An example is the 'survey-propagation method'9 used by Mézard and Tarzia3, which developed from the cavity method used in statistical physics to calculate ground-state properties of certain condensed-matter systems. Survey propagation solves random instances of the boolean satisfiability problem near phase transitions with large numbers of variables (more than 107), which are beyond the reach of backtrack and local-search methods. This archetypal NP-complete problem asks the question of whether, given a set of logical statements using boolean variables (variables that can be either 'true' or 'false'), there is any assignment of values to those variables that can satisfy all the statements.

Mézard and Tarzia use the survey-propagation method to compute statistical properties of the solutions of instances of the hitting-set problem. Such a strategy might seem doomed to fail because it is generally significantly harder to determine the properties of the set of solutions of a hard computational problem than it is to find a single solution. But survey propagation can efficiently approximate the requisite statistical information for instances of various combinatorial problems near phase boundaries. It does this by iteratively solving a large set of coupled equations, modelling the local interactions between variables probabilistically. This solution process can be performed in a parallel, distributed fashion using many different processors, and generally converges to an answer extremely quickly — in seconds for equations with thousands of variables.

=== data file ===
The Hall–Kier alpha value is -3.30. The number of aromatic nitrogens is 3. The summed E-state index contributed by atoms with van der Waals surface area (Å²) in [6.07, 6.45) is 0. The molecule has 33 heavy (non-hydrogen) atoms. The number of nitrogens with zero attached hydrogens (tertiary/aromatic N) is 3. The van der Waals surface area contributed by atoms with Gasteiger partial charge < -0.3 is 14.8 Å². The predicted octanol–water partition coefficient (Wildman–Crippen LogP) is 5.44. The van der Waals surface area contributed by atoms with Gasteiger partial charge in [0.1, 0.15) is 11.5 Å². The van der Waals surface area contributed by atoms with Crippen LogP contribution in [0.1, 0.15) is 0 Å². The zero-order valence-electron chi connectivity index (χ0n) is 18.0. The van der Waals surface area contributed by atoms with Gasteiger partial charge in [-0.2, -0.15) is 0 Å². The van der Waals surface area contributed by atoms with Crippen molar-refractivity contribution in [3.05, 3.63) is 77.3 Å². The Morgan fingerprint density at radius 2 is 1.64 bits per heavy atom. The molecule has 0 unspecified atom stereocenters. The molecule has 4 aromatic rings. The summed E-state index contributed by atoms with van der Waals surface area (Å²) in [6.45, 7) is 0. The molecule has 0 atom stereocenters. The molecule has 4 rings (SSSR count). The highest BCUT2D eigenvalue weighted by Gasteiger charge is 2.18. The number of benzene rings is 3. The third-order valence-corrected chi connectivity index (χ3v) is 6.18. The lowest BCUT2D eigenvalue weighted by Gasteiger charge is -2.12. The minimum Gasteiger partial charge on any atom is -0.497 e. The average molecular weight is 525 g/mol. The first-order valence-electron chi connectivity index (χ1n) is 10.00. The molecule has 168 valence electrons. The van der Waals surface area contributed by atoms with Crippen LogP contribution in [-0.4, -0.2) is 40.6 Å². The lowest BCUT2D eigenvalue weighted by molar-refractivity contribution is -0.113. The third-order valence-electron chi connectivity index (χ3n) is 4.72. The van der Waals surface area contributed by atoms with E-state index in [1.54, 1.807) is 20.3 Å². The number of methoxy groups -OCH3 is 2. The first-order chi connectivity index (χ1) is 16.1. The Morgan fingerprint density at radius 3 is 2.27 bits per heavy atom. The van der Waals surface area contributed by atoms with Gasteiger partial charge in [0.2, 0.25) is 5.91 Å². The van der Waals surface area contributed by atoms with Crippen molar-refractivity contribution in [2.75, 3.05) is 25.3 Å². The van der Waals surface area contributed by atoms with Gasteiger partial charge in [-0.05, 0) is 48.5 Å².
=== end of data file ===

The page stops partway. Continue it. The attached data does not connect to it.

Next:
Survey propagation can be viewed as a generalization of the 'belief-propagation method'10, which was discovered independently in several fields, including information theory and artificial intelligence. Belief propagation is a way of approximating the probability (the 'belief') that a variable takes on a particular value in a randomly sampled solution. This information can be used to set variables incrementally, thus simplifying a problem.

The method works well when solutions are nicely clustered together in the combinatorial space, which is the case reasonably far from a phase transition. Near phase boundaries, however, solutions break up into many smaller, unconnected clusters in the combinatorial space11. Conventional combinatorial search algorithms and standard belief-propagation techniques become trapped between these clusters, and cannot effectively search the solution space. The survey-propagation method, on the other hand, continues to provide reliable statistical information about the solution space12,13,14.

It is this property that allows Mézard and Tarzia3 to map out for the first time the space of hitting-set problems, identifying under what conditions belief- and survey-propagation methods can solve hard, random instances of the problem. They also identify regions where still more complex survey-propagation-style equations would be required.

Given the ever increasing role of computational methods in other disciplines, the fact that those other disciplines are, in turn, starting to contribute new concepts and ideas to the science of computation is an exciting development — one that, as the demands we make on computational methods continue to grow, we are sure to hear more of.


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Selman, B. A hard statistical view. Nature 451, 639–640 (2008).